There is certainly a special place in music for mishearing song lyrics. What your ear perceives in a verse or chorus may completely change your estimation of the artist or your interpretation of the song, for better or worse. For instance, a good friend of mine thought, and is still convinced, the chorus in Warren Zevon’s 1978 hit single “Werewolves of London” is “aaaoooooo, there was thunder.” And when it’s played, he’ll say, “Come on! Tell me you don’t hear it!” It can be an extreme let down, like when you find out Elton John isn’t singing “Hold me close, I’m tired of dancing” or when the guys from Creedence Clearwater Revival aren’t actually informing you “There’s a bathroom on the right.” But you know what? Stick to your lyrical convictions like I do. It’s much more fun that way.
Counting Crows—“Mr. Jones”
Actual Lyric: “I wanna be a lion, yeah! Everybody wants to pass as cats.”
My perceived lyric: “I wanna bring in a line, ehh! Everybody wants to pat his castle.”
Madonna—“Ray of Light”
Actual lyric: “And I feel like I just got home.”
My perceived lyric: “And I feel like a disco woman.”
Third Eye Blind—“Semi-Charmed Life”
Actual lyric: “Those days you were wearing that velvet dress. You’re the priestess, I must confess. Those little red panties they pass the test. Slides up around the belly, face down on the mattress.”
My perceived lyric: “Those days you were there when I barely dreamt. You’re the greasiest, I must confess. Those littered granny panties, they passed the test. So some one put the pillowcase down on the mattress.”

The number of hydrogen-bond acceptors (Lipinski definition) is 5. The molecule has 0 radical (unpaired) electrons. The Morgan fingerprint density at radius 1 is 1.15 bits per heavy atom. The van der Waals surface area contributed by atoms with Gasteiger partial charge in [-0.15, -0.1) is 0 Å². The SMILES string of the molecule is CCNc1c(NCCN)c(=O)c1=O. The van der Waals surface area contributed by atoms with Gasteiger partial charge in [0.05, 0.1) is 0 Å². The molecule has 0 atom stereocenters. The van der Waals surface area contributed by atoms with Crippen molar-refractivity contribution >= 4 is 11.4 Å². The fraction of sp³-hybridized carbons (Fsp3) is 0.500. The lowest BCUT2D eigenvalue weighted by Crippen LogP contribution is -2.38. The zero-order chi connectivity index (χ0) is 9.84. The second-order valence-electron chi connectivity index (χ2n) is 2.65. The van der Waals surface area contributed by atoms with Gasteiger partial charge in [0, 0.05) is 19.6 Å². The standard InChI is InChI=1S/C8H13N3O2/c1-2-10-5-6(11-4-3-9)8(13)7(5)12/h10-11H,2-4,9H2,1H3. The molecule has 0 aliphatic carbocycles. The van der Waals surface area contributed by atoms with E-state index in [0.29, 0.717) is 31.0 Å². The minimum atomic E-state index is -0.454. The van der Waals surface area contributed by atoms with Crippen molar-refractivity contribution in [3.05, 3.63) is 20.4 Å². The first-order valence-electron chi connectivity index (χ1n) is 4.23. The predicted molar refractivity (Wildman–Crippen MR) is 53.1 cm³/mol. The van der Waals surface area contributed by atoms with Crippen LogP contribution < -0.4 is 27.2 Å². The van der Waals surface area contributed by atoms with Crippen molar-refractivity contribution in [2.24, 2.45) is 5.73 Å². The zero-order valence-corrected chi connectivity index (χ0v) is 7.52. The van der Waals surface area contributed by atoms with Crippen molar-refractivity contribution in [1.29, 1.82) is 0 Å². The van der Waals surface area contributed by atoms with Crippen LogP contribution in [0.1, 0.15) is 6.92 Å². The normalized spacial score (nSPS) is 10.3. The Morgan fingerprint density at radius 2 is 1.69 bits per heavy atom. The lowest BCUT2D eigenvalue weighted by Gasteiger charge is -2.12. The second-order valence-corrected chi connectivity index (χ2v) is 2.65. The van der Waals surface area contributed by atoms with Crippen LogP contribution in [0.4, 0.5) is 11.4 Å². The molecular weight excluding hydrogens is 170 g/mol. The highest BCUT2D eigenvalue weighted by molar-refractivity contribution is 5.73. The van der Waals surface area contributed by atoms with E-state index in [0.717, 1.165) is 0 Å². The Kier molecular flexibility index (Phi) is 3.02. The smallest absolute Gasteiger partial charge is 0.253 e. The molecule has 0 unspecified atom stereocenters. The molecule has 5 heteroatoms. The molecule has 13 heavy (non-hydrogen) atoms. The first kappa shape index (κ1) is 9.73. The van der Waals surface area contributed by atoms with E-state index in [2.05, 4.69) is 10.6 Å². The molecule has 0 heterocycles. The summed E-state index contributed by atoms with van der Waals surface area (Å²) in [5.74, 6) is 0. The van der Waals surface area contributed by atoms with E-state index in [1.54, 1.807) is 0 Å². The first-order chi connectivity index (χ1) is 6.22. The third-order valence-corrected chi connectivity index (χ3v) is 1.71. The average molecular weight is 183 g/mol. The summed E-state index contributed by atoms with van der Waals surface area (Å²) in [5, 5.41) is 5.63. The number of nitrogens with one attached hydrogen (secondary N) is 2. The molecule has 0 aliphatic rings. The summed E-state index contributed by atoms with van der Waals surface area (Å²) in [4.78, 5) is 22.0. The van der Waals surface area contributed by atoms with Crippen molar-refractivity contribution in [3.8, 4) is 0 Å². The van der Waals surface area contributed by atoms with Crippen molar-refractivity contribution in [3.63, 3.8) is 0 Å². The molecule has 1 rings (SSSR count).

Actual lyric: “She moves in mysterious ways.”
My perceived lyric: “She moves in Cheerio ways.”
Hey, I was six years old. Maybe it was just what I wanted the song to be about.
Actual lyric: “The gal dem Schillati, Sean da Paul. Saw me give it to, saw me give it to, saw me give it to, to all girls. Five million and forty naughty shorty, baby girl. All my girls, all my girls, Sean de Paul say.”
My perceived lyric: “The girl don’ steal your chick, from the bar. Summon give to, summon give it to, summon give it to, to all girls. Fight Milan and for thee not show teeth, baby girl. On my grass, on my grass, from the bar say.”
Sean de Paul meets Shakespeare? A far cry, I suppose.
Pearl Jam—“Yellow Ledbetter”
Actual lyric: “And the reason oughta leave her calm I know, I said I know what I wear not the boxer or the bag.”
My perceived lyric: “Andreweesad on a levawagano, I said I dowanawethaboxcaraura bag.”
Electric Light Orchestra—“Evil Woman”
Actual lyric: “Eeeeeeevil woman”
My perceived lyric: “Medieval woman”
Sadly, this one is 100 percent true. It was only a couple of years ago when I found out this song was simply about a downright, mean woman and not about a woman from the Middle Ages. “Evil Woman” came on the car radio as my family and I were going out to dinner. When it got to the chorus, we all sung along. My mom, dad, and sister harmonized the “eeeeevil woman” while I, without skipping a beat, simultaneously sung “medieval woman.” Directly after I uttered those two words, it was as if my dad had suddenly put the car to a screeching halt on the highway. Laughter and finger pointing animatedly ensued. And does every time this song comes on when we are together.
And yes, this is my come on, tell me you don’t hear it song. Play it, and tell me it’s not a better song with that extra syllable.